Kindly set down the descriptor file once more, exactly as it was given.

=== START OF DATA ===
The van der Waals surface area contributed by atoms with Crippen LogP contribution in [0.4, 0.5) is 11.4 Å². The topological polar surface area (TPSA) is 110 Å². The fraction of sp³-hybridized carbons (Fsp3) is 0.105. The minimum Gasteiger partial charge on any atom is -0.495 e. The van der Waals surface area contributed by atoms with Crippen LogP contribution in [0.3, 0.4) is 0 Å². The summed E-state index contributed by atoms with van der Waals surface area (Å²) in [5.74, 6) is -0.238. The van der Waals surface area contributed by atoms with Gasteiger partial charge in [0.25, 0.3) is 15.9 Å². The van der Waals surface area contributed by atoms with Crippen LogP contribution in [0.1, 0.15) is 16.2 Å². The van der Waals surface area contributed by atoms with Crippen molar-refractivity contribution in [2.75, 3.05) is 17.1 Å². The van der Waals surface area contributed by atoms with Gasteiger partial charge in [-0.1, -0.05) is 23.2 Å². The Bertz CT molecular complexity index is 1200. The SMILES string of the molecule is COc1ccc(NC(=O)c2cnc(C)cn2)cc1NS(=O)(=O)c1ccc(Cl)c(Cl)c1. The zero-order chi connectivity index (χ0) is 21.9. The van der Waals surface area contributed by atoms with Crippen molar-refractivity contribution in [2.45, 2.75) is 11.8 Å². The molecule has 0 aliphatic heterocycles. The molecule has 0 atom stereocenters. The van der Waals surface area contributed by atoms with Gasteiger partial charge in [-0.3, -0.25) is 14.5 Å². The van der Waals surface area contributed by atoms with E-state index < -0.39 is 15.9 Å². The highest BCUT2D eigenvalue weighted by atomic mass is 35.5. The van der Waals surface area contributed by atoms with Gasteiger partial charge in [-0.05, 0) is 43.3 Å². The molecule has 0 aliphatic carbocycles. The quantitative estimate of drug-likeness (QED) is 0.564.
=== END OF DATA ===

The van der Waals surface area contributed by atoms with Crippen LogP contribution in [0.4, 0.5) is 11.4 Å². The topological polar surface area (TPSA) is 110 Å². The fraction of sp³-hybridized carbons (Fsp3) is 0.105. The minimum Gasteiger partial charge on any atom is -0.495 e. The van der Waals surface area contributed by atoms with Crippen LogP contribution in [0.3, 0.4) is 0 Å². The summed E-state index contributed by atoms with van der Waals surface area (Å²) in [5.74, 6) is -0.238. The van der Waals surface area contributed by atoms with Gasteiger partial charge in [0.25, 0.3) is 15.9 Å². The van der Waals surface area contributed by atoms with Crippen LogP contribution in [0.1, 0.15) is 16.2 Å². The van der Waals surface area contributed by atoms with Crippen molar-refractivity contribution in [2.75, 3.05) is 17.1 Å². The van der Waals surface area contributed by atoms with Gasteiger partial charge in [-0.1, -0.05) is 23.2 Å². The Bertz CT molecular complexity index is 1200. The SMILES string of the molecule is COc1ccc(NC(=O)c2cnc(C)cn2)cc1NS(=O)(=O)c1ccc(Cl)c(Cl)c1. The zero-order chi connectivity index (χ0) is 21.9. The van der Waals surface area contributed by atoms with Crippen molar-refractivity contribution in [2.45, 2.75) is 11.8 Å². The molecule has 0 aliphatic heterocycles. The molecule has 0 atom stereocenters. The van der Waals surface area contributed by atoms with Gasteiger partial charge in [-0.3, -0.25) is 14.5 Å². The van der Waals surface area contributed by atoms with E-state index < -0.39 is 15.9 Å². The highest BCUT2D eigenvalue weighted by atomic mass is 35.5. The van der Waals surface area contributed by atoms with Gasteiger partial charge in [-0.05, 0) is 43.3 Å². The molecule has 0 aliphatic carbocycles. The quantitative estimate of drug-likeness (QED) is 0.564.